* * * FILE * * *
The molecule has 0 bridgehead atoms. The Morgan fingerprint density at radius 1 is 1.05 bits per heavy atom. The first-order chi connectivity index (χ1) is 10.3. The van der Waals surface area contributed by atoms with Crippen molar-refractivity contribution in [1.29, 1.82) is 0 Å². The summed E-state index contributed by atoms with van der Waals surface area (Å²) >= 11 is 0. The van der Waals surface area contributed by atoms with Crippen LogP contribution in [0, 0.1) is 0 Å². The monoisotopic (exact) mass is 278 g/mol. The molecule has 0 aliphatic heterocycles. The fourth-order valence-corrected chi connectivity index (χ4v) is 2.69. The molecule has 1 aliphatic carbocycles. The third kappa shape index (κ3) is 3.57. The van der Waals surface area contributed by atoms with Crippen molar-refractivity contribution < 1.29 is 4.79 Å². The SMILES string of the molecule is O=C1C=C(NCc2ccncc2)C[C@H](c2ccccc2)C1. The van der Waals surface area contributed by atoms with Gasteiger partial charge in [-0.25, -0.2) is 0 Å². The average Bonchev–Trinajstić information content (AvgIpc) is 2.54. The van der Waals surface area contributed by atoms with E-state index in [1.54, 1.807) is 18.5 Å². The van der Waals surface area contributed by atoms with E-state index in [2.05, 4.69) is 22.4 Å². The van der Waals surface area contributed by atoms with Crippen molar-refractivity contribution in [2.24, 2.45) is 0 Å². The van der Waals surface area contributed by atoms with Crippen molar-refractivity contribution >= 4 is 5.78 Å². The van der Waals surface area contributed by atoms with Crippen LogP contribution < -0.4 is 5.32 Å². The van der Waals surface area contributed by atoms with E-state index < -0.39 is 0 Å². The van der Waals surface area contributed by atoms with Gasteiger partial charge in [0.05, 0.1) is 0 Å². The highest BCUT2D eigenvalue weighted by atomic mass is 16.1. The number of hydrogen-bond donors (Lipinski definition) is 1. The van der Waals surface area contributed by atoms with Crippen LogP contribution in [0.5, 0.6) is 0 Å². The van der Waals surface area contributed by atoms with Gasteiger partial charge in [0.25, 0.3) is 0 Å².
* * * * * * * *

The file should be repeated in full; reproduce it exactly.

The molecule has 0 bridgehead atoms. The Morgan fingerprint density at radius 1 is 1.05 bits per heavy atom. The first-order chi connectivity index (χ1) is 10.3. The van der Waals surface area contributed by atoms with Crippen molar-refractivity contribution in [1.29, 1.82) is 0 Å². The summed E-state index contributed by atoms with van der Waals surface area (Å²) >= 11 is 0. The van der Waals surface area contributed by atoms with Crippen LogP contribution in [0, 0.1) is 0 Å². The monoisotopic (exact) mass is 278 g/mol. The molecule has 0 aliphatic heterocycles. The fourth-order valence-corrected chi connectivity index (χ4v) is 2.69. The molecule has 1 aliphatic carbocycles. The third kappa shape index (κ3) is 3.57. The van der Waals surface area contributed by atoms with Crippen molar-refractivity contribution < 1.29 is 4.79 Å². The SMILES string of the molecule is O=C1C=C(NCc2ccncc2)C[C@H](c2ccccc2)C1. The van der Waals surface area contributed by atoms with Gasteiger partial charge in [-0.25, -0.2) is 0 Å². The average Bonchev–Trinajstić information content (AvgIpc) is 2.54. The van der Waals surface area contributed by atoms with E-state index in [1.54, 1.807) is 18.5 Å². The van der Waals surface area contributed by atoms with E-state index in [2.05, 4.69) is 22.4 Å². The van der Waals surface area contributed by atoms with Crippen molar-refractivity contribution in [2.24, 2.45) is 0 Å². The van der Waals surface area contributed by atoms with Crippen molar-refractivity contribution >= 4 is 5.78 Å². The van der Waals surface area contributed by atoms with Crippen LogP contribution < -0.4 is 5.32 Å². The van der Waals surface area contributed by atoms with E-state index < -0.39 is 0 Å². The van der Waals surface area contributed by atoms with Gasteiger partial charge in [0.05, 0.1) is 0 Å². The highest BCUT2D eigenvalue weighted by atomic mass is 16.1. The number of hydrogen-bond donors (Lipinski definition) is 1. The van der Waals surface area contributed by atoms with Crippen LogP contribution in [0.5, 0.6) is 0 Å². The van der Waals surface area contributed by atoms with Gasteiger partial charge in [0.25, 0.3) is 0 Å².